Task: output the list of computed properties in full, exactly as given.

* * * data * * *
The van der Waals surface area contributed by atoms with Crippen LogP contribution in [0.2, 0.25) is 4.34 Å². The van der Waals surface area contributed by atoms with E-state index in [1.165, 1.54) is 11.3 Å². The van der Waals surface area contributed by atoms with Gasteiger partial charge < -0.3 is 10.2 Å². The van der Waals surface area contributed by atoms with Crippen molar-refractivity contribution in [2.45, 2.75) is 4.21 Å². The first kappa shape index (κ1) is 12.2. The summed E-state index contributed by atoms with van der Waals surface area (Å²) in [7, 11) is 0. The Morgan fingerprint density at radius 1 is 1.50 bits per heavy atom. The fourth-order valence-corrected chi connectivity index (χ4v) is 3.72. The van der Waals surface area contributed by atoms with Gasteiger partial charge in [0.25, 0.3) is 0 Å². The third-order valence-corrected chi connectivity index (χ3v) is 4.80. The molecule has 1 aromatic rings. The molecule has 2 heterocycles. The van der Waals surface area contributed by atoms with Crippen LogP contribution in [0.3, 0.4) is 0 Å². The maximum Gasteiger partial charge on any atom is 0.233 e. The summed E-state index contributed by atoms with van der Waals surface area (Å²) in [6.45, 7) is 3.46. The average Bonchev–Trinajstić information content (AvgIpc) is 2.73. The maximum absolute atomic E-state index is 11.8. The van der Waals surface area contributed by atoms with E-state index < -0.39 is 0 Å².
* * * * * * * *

The van der Waals surface area contributed by atoms with Crippen LogP contribution in [0.2, 0.25) is 4.34 Å². The van der Waals surface area contributed by atoms with E-state index in [1.165, 1.54) is 11.3 Å². The van der Waals surface area contributed by atoms with Gasteiger partial charge < -0.3 is 10.2 Å². The van der Waals surface area contributed by atoms with Crippen molar-refractivity contribution in [2.45, 2.75) is 4.21 Å². The first kappa shape index (κ1) is 12.2. The summed E-state index contributed by atoms with van der Waals surface area (Å²) in [7, 11) is 0. The Morgan fingerprint density at radius 1 is 1.50 bits per heavy atom. The fourth-order valence-corrected chi connectivity index (χ4v) is 3.72. The van der Waals surface area contributed by atoms with Gasteiger partial charge in [0.25, 0.3) is 0 Å². The third-order valence-corrected chi connectivity index (χ3v) is 4.80. The molecule has 1 aromatic rings. The molecule has 2 heterocycles. The van der Waals surface area contributed by atoms with Crippen LogP contribution in [0.3, 0.4) is 0 Å². The maximum Gasteiger partial charge on any atom is 0.233 e. The summed E-state index contributed by atoms with van der Waals surface area (Å²) in [6.45, 7) is 3.46. The average Bonchev–Trinajstić information content (AvgIpc) is 2.73. The maximum absolute atomic E-state index is 11.8. The van der Waals surface area contributed by atoms with E-state index < -0.39 is 0 Å².